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Eye on the sky
When it begins operating in 2022, the $500 million Large Synoptic Survey Telescope (LSST) will capture some of the sharpest night sky images ever produced, giving scientists an unprecedented view of near-Earth asteroids, supernovae, and the Milky Way galaxy.
But the telescope, under construction atop a peak is Chile’s northern Andes, also presents an unprecedented challenge for astrophysicists—it will require a complicated scheduling algorithm to determine where to point the telescope as it traces the sky. To Harvard student Daniel Rothchild, that sounded like a puzzle he could solve.
“This is not a well-studied problem in astrophysics because there has never been a telescope that behaved like this,” said Rothchild, A.B. ’17, a physics concentrator who is pursing a secondary in computer science at the John A. Paulson School of Engineering and Applied Sciences. “But scheduling is a well-studied problem in computer science. It is very important that the scheduler be effective, or the telescope is not going to be looking at the places that will yield the best data.”
Working with Christopher Stubbs, Samuel C. Moncher Professor of Physics and Astronomy, who is a contributor to the LSST project, Rothchild launched an independent research project to develop a scheduling algorithm that would be effective in this unique situation.
The LSST, which will image the entire night sky every three days, will stop at each point for 30 seconds before moving onto a new field. Longer calculation time leads to a much more complicated algorithm and that could easily bog down the telescope’s progress. The algorithm must also overcome the challenge of determining the “best” place for the telescope to look, when there are literally 10 billion possibilities.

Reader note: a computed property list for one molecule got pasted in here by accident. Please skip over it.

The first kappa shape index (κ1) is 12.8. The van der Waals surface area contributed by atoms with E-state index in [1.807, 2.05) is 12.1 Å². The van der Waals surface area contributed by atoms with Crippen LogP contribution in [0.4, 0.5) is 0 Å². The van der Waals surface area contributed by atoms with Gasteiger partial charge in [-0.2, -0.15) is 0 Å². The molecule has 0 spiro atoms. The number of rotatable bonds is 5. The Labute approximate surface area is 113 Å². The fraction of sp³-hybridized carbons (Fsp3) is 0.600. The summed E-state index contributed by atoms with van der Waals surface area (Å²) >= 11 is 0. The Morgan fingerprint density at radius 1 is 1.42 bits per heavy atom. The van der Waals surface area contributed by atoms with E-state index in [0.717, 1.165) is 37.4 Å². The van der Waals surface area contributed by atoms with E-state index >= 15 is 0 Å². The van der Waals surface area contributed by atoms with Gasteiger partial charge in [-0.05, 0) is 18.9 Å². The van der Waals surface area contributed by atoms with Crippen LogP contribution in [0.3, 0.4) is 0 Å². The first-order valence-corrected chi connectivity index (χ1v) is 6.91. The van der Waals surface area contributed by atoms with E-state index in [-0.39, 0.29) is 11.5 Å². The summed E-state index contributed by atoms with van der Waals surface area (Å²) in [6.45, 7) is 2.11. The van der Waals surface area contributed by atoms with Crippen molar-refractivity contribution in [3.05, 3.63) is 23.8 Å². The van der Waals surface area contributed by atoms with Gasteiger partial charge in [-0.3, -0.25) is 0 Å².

“How do you decide if Milky Way astronomy is more important than asteroid science on this particular 30-second exposure?” Rothchild asked. “It’s very difficult for scientists to say, here’s an exact quantification of how important these different areas are.”
Rather than using machine-learning or mathematical merit functions to determine the ideal next field, Rothchild is writing code that will give the telescope a baseline optimal path to follow, along with instructions for how to respond when faced with adverse weather and unexpected downtime.
Programming a set path for the entire 10-year span of the project allows scientists to explicitly optimize global properties of the telescope’s data, instead of hoping the merit functions or machine-learning algorithms will perform those optimizations themselves, he said. It also eliminates the headaches of trying to determine why the computer pointed the telescope at a certain location, or troubleshooting a machine-learning algorithm that seems to be aiming the telescope far off the best course.
“There are certain astronomical elements that are fixed, even 10 years out. We know the moon will be moving a certain way and the stars will appear in specific patterns and locations, and we also know the meridian is generally the best place to point the telescope because there is the least amount of air overhead,” he said. “By programming these considerations into the scheduler explicitly, I hope to create an algorithm that will produce better schedules than those produced with existing methods.”
His code lays out a path for the telescope to follow using a combination of astronomical data and meteorological predictions. Rothchild’s method involves much faster calculations than other scheduler algorithms because there are no machine-learning elements.
Several other researchers are working on schedulers, and all have taken a slightly different approach. Once the telescope hardware is complete, the LSST leadership team will test each scheduler and select the one to use.
Though he still has six years to wait before the LSST has its eye on the sky, Rothchild is excited for the opportunity to contribute to such a significant astrophysics project.
“The LSST will produce about 15 terabytes of data each night for 10 years. By comparison, the Hubble telescope produces 10 terabytes of data in one year,” he said. “This project is going to enable scientists to take precision measurements of the universe in an unprecedented way. It is very cool to be a part of that.”